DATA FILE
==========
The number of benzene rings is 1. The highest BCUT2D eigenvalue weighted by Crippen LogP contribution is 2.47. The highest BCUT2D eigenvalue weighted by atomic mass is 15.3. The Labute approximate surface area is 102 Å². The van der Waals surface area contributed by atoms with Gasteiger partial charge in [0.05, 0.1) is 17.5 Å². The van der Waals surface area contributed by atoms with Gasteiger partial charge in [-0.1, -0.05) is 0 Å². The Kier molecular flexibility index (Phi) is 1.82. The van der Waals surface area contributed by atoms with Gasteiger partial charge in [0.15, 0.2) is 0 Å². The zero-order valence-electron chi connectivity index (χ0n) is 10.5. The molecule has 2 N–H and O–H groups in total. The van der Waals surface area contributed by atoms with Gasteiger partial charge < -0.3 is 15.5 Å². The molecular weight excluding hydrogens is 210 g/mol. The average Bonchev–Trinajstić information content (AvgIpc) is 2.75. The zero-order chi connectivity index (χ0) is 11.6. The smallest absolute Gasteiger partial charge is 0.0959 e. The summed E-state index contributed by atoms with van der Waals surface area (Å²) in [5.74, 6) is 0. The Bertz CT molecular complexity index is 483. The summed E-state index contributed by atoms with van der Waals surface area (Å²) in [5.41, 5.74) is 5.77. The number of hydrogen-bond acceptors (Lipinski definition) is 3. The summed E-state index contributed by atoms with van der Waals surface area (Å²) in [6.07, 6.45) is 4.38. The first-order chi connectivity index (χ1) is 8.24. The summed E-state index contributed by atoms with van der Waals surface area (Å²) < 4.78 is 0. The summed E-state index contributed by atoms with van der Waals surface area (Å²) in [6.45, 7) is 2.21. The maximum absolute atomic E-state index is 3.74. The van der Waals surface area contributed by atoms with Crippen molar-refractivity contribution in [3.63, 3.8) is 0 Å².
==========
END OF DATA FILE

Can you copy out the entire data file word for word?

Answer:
The number of benzene rings is 1. The highest BCUT2D eigenvalue weighted by Crippen LogP contribution is 2.47. The highest BCUT2D eigenvalue weighted by atomic mass is 15.3. The Labute approximate surface area is 102 Å². The van der Waals surface area contributed by atoms with Gasteiger partial charge in [0.05, 0.1) is 17.5 Å². The van der Waals surface area contributed by atoms with Gasteiger partial charge in [-0.1, -0.05) is 0 Å². The Kier molecular flexibility index (Phi) is 1.82. The van der Waals surface area contributed by atoms with Gasteiger partial charge in [0.15, 0.2) is 0 Å². The zero-order valence-electron chi connectivity index (χ0n) is 10.5. The molecule has 2 N–H and O–H groups in total. The van der Waals surface area contributed by atoms with Gasteiger partial charge < -0.3 is 15.5 Å². The molecular weight excluding hydrogens is 210 g/mol. The average Bonchev–Trinajstić information content (AvgIpc) is 2.75. The zero-order chi connectivity index (χ0) is 11.6. The smallest absolute Gasteiger partial charge is 0.0959 e. The summed E-state index contributed by atoms with van der Waals surface area (Å²) in [5.74, 6) is 0. The Bertz CT molecular complexity index is 483. The summed E-state index contributed by atoms with van der Waals surface area (Å²) in [5.41, 5.74) is 5.77. The number of hydrogen-bond acceptors (Lipinski definition) is 3. The summed E-state index contributed by atoms with van der Waals surface area (Å²) in [6.07, 6.45) is 4.38. The first-order chi connectivity index (χ1) is 8.24. The summed E-state index contributed by atoms with van der Waals surface area (Å²) < 4.78 is 0. The summed E-state index contributed by atoms with van der Waals surface area (Å²) in [6.45, 7) is 2.21. The maximum absolute atomic E-state index is 3.74. The van der Waals surface area contributed by atoms with Crippen molar-refractivity contribution in [3.63, 3.8) is 0 Å².